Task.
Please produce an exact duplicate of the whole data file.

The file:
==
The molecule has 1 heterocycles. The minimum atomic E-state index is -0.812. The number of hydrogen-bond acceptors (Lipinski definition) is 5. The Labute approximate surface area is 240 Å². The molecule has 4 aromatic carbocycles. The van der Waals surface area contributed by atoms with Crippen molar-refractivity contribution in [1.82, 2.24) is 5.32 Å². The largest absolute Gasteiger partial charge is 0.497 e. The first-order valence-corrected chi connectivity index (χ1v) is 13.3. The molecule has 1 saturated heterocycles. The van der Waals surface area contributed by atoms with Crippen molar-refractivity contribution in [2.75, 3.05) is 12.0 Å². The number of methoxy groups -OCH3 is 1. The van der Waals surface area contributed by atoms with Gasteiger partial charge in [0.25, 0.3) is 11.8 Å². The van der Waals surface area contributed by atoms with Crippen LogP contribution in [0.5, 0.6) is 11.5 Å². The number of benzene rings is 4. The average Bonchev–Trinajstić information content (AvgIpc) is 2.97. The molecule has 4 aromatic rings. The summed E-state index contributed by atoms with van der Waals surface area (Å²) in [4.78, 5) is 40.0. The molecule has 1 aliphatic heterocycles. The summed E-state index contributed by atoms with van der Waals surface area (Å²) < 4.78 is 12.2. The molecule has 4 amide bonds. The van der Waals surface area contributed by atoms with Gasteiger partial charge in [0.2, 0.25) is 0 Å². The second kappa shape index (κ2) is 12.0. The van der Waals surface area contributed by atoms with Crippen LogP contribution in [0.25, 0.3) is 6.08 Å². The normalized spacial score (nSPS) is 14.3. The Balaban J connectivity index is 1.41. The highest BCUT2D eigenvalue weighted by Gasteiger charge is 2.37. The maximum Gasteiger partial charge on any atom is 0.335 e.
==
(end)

The molecule has 1 heterocycles. The minimum atomic E-state index is -0.812. The number of hydrogen-bond acceptors (Lipinski definition) is 5. The Labute approximate surface area is 240 Å². The molecule has 4 aromatic carbocycles. The van der Waals surface area contributed by atoms with Crippen molar-refractivity contribution in [1.82, 2.24) is 5.32 Å². The largest absolute Gasteiger partial charge is 0.497 e. The first-order valence-corrected chi connectivity index (χ1v) is 13.3. The molecule has 1 saturated heterocycles. The van der Waals surface area contributed by atoms with Crippen molar-refractivity contribution in [2.75, 3.05) is 12.0 Å². The number of methoxy groups -OCH3 is 1. The van der Waals surface area contributed by atoms with Gasteiger partial charge in [0.25, 0.3) is 11.8 Å². The van der Waals surface area contributed by atoms with Crippen LogP contribution in [0.5, 0.6) is 11.5 Å². The number of benzene rings is 4. The average Bonchev–Trinajstić information content (AvgIpc) is 2.97. The molecule has 4 aromatic rings. The summed E-state index contributed by atoms with van der Waals surface area (Å²) in [4.78, 5) is 40.0. The molecule has 1 aliphatic heterocycles. The summed E-state index contributed by atoms with van der Waals surface area (Å²) < 4.78 is 12.2. The molecule has 4 amide bonds. The van der Waals surface area contributed by atoms with Gasteiger partial charge in [0.2, 0.25) is 0 Å². The second kappa shape index (κ2) is 12.0. The van der Waals surface area contributed by atoms with Crippen LogP contribution in [0.25, 0.3) is 6.08 Å². The normalized spacial score (nSPS) is 14.3. The Balaban J connectivity index is 1.41. The highest BCUT2D eigenvalue weighted by Gasteiger charge is 2.37. The maximum Gasteiger partial charge on any atom is 0.335 e.